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Printing Industry Exchange ( is pleased to have Steven Waxman writing and managing the Printing Industry Blog. As a printing consultant, Steven teaches corporations how to save money buying printing, brokers printing services, and teaches prepress techniques. Steven has been in the printing industry for thirty-three years working as a writer, editor, print buyer, photographer, graphic designer, art director, and production manager.

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Book Printing: Students Still Prefer Print Textbooks

As a commercial printing broker, and a student of offset and digital printing, I was pleased to read “Students Prefer Print,” (The Hays Daily News, 2/17/14) and “Students Prefer Print for Serious Academic Reading” (The Chronicle of Higher Education, Wired Campus, 7/17/13, by Sara Grossman). I had heard a lot of “buzz” over the past several years about how colleges were going to replace printed textbooks with digital textbooks on e-readers, and I was surprised to read that this wasn’t happening as planned.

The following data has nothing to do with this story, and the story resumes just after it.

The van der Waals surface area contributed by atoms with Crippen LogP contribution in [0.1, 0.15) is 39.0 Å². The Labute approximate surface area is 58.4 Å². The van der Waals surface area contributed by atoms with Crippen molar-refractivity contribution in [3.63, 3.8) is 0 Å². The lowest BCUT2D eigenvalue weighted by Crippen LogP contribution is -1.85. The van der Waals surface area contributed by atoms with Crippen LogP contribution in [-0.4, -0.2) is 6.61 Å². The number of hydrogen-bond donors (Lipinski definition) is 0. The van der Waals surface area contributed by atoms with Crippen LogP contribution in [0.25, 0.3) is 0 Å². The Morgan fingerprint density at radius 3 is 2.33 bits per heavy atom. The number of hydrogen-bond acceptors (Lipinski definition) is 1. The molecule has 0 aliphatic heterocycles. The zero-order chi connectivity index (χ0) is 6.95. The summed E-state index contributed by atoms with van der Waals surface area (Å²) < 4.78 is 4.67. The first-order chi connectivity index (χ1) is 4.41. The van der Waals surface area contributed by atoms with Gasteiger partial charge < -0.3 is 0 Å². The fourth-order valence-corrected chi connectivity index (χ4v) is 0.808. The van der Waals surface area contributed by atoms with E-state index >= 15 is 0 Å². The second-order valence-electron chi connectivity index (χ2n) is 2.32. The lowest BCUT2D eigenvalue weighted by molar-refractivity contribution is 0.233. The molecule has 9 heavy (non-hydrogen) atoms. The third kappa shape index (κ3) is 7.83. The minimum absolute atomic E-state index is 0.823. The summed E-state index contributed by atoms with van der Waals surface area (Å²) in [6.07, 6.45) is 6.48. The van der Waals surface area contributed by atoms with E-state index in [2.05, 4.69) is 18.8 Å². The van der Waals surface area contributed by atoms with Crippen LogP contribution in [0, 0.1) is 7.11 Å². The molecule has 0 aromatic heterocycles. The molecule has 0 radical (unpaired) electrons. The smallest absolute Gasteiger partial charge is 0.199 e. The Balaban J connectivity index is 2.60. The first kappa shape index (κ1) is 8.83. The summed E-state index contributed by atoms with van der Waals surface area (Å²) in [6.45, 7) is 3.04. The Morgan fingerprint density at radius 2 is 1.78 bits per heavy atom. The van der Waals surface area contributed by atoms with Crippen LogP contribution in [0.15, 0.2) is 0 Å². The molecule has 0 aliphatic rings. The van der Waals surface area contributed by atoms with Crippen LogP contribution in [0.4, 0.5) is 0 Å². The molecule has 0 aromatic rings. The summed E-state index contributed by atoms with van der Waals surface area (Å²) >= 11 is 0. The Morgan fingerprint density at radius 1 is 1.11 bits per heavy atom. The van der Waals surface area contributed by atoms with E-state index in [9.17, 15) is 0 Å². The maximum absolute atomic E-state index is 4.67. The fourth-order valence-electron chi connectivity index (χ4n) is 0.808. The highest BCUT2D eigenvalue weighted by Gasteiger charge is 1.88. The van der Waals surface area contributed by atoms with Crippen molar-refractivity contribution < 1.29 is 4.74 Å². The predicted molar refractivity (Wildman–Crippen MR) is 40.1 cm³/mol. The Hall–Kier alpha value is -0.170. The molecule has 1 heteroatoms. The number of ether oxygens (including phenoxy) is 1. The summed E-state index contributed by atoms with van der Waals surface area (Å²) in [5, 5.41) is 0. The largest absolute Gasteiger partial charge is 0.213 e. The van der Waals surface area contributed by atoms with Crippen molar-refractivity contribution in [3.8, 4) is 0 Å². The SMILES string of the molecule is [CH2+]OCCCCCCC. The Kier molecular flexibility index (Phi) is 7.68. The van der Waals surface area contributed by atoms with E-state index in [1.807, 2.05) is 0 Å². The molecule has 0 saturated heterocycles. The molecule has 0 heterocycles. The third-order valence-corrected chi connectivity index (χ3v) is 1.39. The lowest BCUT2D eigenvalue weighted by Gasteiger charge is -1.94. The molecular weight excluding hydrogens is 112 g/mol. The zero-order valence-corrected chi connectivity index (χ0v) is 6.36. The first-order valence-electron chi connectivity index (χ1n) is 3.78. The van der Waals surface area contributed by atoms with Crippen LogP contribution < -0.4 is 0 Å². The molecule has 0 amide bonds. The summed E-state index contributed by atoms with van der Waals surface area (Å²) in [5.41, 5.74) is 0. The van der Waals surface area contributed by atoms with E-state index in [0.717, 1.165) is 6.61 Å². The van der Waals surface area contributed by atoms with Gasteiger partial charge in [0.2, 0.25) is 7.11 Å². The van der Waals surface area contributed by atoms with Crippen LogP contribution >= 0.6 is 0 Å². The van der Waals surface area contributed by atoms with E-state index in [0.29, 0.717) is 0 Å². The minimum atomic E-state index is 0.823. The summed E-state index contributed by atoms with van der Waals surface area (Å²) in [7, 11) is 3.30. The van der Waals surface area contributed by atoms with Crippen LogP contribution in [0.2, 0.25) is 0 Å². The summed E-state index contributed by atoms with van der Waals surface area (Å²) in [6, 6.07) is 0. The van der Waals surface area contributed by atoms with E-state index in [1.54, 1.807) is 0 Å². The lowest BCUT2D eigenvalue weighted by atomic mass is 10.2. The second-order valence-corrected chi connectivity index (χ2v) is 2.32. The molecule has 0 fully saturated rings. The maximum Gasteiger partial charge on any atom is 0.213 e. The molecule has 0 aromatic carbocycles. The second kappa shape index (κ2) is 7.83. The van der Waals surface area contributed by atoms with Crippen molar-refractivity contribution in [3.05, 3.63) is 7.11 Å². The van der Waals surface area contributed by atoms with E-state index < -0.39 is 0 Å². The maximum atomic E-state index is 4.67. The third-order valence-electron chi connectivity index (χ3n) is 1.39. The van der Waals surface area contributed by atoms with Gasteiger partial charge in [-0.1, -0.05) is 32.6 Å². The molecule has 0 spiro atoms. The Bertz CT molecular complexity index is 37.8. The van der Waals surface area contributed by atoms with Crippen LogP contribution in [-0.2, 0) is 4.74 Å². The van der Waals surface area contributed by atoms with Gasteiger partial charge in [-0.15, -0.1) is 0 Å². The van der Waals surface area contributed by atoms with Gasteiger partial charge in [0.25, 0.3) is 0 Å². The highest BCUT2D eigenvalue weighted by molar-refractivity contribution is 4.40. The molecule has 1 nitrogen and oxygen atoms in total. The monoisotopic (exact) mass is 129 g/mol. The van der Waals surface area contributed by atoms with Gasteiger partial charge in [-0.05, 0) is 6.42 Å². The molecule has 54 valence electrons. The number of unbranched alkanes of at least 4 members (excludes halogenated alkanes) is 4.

Both articles reference a study that will be published in the journal College & Research Libraries in September 2014. The study, authored by Nancy M. Foasberg, a humanities librarian at CUNY Queens College, is called “Student Reading Practices in Print and Electronic Media.” It focuses on the reading preferences of seventeen City University of New York students, including juniors, seniors, and graduate students, most of whom are aged 25 or younger.

The study addresses whether students prefer printed textbooks or digital textbooks presented on e-readers, mobile devices, and tablet computers and why they prefer one over the other.

The study directly challenges the assertion that younger people prefer digital, whereas older readers, having grown up reading ink on paper, prefer to continue this practice.